Pipeline memories: In wake of explosion, crews worked hard to save Bellingham's water supply

One of the less well known stories of how greater disaster was averted during the initial hours after the explosion concerns how two savvy managers averted a major water outage for a lot of the city.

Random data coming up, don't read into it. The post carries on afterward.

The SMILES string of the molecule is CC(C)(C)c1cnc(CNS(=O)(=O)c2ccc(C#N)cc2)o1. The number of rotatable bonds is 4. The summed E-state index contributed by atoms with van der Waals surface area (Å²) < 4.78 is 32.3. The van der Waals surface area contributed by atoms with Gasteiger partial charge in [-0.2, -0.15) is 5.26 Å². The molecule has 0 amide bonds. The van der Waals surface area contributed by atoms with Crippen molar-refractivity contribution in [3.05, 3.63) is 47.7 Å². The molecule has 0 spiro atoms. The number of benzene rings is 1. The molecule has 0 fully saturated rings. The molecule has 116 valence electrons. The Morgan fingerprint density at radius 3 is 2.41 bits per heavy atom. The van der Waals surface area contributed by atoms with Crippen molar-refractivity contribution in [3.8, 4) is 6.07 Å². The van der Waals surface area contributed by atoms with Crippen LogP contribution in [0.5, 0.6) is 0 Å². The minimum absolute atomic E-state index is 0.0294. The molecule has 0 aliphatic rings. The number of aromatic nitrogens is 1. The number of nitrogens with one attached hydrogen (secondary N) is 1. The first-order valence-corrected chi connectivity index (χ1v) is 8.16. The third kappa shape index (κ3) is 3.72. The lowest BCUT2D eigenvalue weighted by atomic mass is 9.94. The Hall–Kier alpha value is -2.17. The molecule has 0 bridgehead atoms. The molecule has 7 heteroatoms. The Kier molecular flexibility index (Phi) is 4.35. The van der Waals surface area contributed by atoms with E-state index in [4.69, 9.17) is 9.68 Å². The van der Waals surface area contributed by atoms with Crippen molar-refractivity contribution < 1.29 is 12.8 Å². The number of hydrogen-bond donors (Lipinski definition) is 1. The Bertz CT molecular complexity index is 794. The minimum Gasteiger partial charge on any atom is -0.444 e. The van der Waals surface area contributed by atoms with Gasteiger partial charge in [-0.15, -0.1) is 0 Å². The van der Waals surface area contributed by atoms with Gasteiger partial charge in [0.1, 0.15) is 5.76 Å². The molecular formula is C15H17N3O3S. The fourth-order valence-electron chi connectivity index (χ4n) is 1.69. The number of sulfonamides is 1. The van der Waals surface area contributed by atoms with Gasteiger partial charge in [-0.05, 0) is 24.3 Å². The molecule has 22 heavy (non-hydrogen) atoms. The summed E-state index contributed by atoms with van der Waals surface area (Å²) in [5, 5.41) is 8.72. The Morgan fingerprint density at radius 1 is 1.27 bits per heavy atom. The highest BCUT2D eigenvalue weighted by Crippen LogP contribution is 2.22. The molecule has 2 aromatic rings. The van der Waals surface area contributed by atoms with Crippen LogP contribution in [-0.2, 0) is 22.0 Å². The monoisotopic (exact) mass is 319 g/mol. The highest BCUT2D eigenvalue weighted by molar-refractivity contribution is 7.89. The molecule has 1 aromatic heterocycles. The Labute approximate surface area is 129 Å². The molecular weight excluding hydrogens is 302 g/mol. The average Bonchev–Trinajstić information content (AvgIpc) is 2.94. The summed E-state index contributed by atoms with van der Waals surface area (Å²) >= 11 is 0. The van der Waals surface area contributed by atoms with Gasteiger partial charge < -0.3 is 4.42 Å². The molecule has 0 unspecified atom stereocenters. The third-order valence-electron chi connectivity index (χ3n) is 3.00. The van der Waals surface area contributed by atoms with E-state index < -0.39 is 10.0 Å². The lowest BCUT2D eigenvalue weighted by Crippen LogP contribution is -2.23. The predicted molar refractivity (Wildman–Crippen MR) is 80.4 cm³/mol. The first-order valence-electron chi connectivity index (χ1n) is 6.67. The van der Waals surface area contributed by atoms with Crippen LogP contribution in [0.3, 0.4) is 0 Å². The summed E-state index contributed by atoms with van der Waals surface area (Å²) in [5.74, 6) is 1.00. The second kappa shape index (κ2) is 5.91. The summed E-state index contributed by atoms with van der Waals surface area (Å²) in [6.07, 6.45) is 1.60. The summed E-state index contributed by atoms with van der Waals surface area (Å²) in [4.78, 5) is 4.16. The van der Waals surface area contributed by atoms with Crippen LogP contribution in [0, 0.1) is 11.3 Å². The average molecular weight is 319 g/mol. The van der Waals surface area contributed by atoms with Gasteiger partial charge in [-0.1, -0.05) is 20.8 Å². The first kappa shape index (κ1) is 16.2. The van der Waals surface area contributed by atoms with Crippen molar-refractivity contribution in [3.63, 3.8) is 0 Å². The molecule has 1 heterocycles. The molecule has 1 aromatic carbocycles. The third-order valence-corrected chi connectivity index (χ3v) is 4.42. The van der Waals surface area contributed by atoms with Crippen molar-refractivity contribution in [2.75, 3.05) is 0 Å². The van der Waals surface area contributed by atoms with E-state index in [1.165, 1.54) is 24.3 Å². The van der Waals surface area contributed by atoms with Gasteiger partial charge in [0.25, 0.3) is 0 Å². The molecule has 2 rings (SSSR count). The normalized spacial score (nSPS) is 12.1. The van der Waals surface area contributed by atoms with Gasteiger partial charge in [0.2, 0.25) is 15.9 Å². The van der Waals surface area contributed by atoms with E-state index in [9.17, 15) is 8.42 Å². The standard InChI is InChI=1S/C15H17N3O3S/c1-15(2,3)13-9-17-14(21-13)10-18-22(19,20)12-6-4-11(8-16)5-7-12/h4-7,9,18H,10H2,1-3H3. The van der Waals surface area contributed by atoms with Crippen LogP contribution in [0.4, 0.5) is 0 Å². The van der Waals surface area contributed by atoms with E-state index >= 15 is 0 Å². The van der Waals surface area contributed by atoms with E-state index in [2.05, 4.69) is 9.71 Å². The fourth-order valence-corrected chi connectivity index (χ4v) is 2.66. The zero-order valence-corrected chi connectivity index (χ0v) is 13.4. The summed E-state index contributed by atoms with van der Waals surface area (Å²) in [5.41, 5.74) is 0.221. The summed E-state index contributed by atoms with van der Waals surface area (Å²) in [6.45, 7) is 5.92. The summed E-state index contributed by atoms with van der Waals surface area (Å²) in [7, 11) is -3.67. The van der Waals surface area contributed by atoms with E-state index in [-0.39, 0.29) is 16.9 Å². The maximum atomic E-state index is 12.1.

The pipeline break occurred just outside the water plant’s Dakin/Yew pump station, which supplies water to the reservoirs in Big Rock Garden and on Yew Street hill. Gasoline entered the pump station via several equipment vault drains. So when the explosion occurred, the gas in the pump station burned the wiring to each of the five 100hp pumps used to supply the Dakin/Yew pressure zones. Clayton Larson, who was responsible for the city’s water mains, and Ray Bailey, who was responsible for the pump stations that supply those mains, got their heads together and worked out a plan to supply water to the upper Yew street reservoir near Reveille Street with water pumped from the 38th Street pump station. They accomplished this by opening a cross over valve located on the ridge between Yew Street and the I-5 corridor. The 38th street pump station is supplied by the Otis street pump station and Otis is supplied by gravity from the water plant. Once they had water going into Upper Yew Street Reservoir, they had a check valve opened at the lower Yew street reservoir and pump station. This allowed the water which had been pumped over the hill to flow up to the reservoir at Big Rock Garden. Meanwhile, the fires had died out in the Dakin/Yew Pump station, so Kip Dunlap donned a safety harness and was lowered into the pump room to assess the condition of the pump motors. Luckily, while the fire had burned the PVC conduit, external wiring and control panel for the pumps, the pumps themselves did not appear beyond use. So cables were laid from the motor control center for the pumps, which is located in the water plant itself across the parking lot into the pump station. Clayton and Ray accomplished this by working from water maps laid out on a folding table and communicating with their respective crews via radio. The City’s water systems engineer, Geoff Smyth, oversaw and advised them in their activities. The Plant Operators, located at the Post Point wastewater plant, monitored the water levels in the various reservoirs. At one point just before Kip Dunlap got the Dakin Yew pumps back on line, the Upper Yew reservoir got down to 10 percent of its total capacity. Clayton and Ray have since retired from the City, Geoff Smyth has moved up to the Plants Division Superintendant and Kip Dunlap continues as a Maintenance Technician in the Plants Maintenance group. A lot of people, some City employees, and some not, came together to keep a disaster in check that evening.